Sheffield MP ‘inundated’ by council tenants living in life-threatening squalor
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In one case, a seven-person family was living in a two-bed property covered in damp and mould with four children sleeping in one bedroom only big enough for cots.
Ms Haigh, MP for Sheffield Heeley, said the family’s two-year-old was admitted to hospital because he was suffering from bronchitis, which the hospital said was caused by damp and mould from the home.
The family works hard to keep the house as clean as possible by wiping down the walls and surfaces several times a day but to no avail, Ms Haigh said.
She has asked council housing officers to properly tackle repairs for many years but said too many homes were still unacceptable, forcing many to live in squalor.
She added: “Families across the city and in my constituency are being forced to live in unacceptable conditions. I have been in touch with the council about this case numerous times, and the response that I’m getting back from them is that this is a problem caused by how the family is living.
“I’m demanding that action is taken on this case immediately and the family are moved from this property into one that is in a good condition and safe for them.
“I’ll keep advocating for this family and the hundreds more that live in these unacceptable conditions. We need to see urgent investment from the government to bring our housing stock up to standard and urgent attention from the council.”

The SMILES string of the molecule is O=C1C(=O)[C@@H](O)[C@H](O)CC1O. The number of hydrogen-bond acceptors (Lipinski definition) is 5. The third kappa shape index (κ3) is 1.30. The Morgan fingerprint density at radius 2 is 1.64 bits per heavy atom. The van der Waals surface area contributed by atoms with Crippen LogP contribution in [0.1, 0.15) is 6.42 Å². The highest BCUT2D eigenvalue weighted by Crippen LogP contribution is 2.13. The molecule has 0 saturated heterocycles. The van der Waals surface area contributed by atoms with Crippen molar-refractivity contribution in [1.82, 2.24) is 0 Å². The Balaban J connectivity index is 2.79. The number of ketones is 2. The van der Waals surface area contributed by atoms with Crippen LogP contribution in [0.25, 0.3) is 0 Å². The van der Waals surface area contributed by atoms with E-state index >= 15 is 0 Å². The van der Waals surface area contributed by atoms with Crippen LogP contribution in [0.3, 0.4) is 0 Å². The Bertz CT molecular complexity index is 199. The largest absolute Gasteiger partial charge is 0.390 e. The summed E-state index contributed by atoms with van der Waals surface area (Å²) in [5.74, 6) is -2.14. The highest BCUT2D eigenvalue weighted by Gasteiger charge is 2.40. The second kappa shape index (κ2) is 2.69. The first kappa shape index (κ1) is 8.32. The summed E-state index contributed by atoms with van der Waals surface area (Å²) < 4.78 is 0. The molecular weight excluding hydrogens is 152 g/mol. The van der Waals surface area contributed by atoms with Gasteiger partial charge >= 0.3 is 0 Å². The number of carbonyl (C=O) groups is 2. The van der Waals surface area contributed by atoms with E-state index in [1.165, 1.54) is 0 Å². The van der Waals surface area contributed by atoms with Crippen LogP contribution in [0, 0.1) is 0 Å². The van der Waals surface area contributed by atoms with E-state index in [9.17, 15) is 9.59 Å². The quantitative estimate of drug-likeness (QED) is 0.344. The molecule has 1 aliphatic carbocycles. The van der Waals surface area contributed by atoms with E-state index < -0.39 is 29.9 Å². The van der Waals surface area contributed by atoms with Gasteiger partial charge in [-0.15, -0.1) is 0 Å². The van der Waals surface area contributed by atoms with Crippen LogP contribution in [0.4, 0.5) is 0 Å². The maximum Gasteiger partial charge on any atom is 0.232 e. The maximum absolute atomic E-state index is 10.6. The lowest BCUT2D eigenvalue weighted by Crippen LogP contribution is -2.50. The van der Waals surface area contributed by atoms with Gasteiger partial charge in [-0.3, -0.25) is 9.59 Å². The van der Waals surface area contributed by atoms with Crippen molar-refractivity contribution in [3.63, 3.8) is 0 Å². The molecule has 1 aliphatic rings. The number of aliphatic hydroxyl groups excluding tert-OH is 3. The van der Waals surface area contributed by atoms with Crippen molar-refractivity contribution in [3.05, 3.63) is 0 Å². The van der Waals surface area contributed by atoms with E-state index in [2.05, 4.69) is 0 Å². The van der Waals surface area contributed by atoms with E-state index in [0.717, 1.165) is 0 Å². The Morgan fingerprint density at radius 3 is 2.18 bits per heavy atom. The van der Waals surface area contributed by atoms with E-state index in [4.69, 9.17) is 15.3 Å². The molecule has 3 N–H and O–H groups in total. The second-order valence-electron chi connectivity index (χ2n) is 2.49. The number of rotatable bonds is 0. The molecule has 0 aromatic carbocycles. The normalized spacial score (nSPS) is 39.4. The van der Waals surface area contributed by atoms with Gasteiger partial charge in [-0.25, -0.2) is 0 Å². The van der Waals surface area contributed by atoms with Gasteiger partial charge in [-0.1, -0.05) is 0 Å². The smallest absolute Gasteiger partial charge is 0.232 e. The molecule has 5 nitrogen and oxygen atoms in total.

Sheffield Council did not comment.
Damp and mould task force
The Department for Levelling Up, Housing and Communities and the Regulator of Social Housing asked local authorities to prove they were fulfilling legal obligations following the death of two-year-old Awaab Ishak who died of a respiratory condition caused by damp and mould in his Rochdale home.
In response, the council set up a task group to review and tackle cases across social and private housing.
There are currently 286 outstanding damp and mould cases and 1,112 mould cases requiring halophane treatment – which kills the roots of mould – in Sheffield council housing.
Dean Butterworth, head of housing investment and maintenance, said the first meeting of the task group is expected to take place this month.
He said Awaab’s death needed to be a wake-up call for all landlords, both private and social.
Council housing repairs backlog
The latest figures showed there were 14,038 logged repairs, of which 6,193 were overdue.
Councillor Douglas Johnson, chair of the housing committee, said the availability of suitable contractors, skilled trades people and some materials was proving challenging.
As a result of the backlog, the number of council tenants taking the authority to court over disrepairs had doubled.
A recent council finance report stated the authority’s expected spending on legal fees fighting these claims had rocketed from £2.6 million to £5.2 million this year.